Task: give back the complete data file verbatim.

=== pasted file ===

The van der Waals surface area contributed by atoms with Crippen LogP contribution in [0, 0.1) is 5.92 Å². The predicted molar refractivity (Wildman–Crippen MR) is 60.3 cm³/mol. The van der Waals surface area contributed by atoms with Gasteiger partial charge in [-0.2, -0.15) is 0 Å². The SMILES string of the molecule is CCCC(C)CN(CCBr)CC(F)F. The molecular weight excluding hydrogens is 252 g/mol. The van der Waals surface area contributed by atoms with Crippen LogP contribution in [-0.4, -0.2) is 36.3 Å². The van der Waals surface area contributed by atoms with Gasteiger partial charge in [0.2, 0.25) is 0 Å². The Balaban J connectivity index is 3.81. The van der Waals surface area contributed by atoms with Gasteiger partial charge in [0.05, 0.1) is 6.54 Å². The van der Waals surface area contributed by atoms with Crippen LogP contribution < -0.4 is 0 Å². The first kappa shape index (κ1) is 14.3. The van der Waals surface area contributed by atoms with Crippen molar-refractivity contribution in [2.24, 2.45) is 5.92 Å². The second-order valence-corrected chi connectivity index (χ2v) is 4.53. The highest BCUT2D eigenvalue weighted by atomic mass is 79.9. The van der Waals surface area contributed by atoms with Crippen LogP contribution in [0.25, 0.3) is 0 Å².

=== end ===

The van der Waals surface area contributed by atoms with Crippen LogP contribution in [0, 0.1) is 5.92 Å². The predicted molar refractivity (Wildman–Crippen MR) is 60.3 cm³/mol. The van der Waals surface area contributed by atoms with Gasteiger partial charge in [-0.2, -0.15) is 0 Å². The SMILES string of the molecule is CCCC(C)CN(CCBr)CC(F)F. The molecular weight excluding hydrogens is 252 g/mol. The van der Waals surface area contributed by atoms with Crippen LogP contribution in [-0.4, -0.2) is 36.3 Å². The van der Waals surface area contributed by atoms with Gasteiger partial charge in [0.2, 0.25) is 0 Å². The Balaban J connectivity index is 3.81. The van der Waals surface area contributed by atoms with Gasteiger partial charge in [0.05, 0.1) is 6.54 Å². The van der Waals surface area contributed by atoms with Crippen LogP contribution < -0.4 is 0 Å². The first kappa shape index (κ1) is 14.3. The van der Waals surface area contributed by atoms with Crippen molar-refractivity contribution in [2.24, 2.45) is 5.92 Å². The second-order valence-corrected chi connectivity index (χ2v) is 4.53. The highest BCUT2D eigenvalue weighted by atomic mass is 79.9. The van der Waals surface area contributed by atoms with Crippen LogP contribution in [0.25, 0.3) is 0 Å².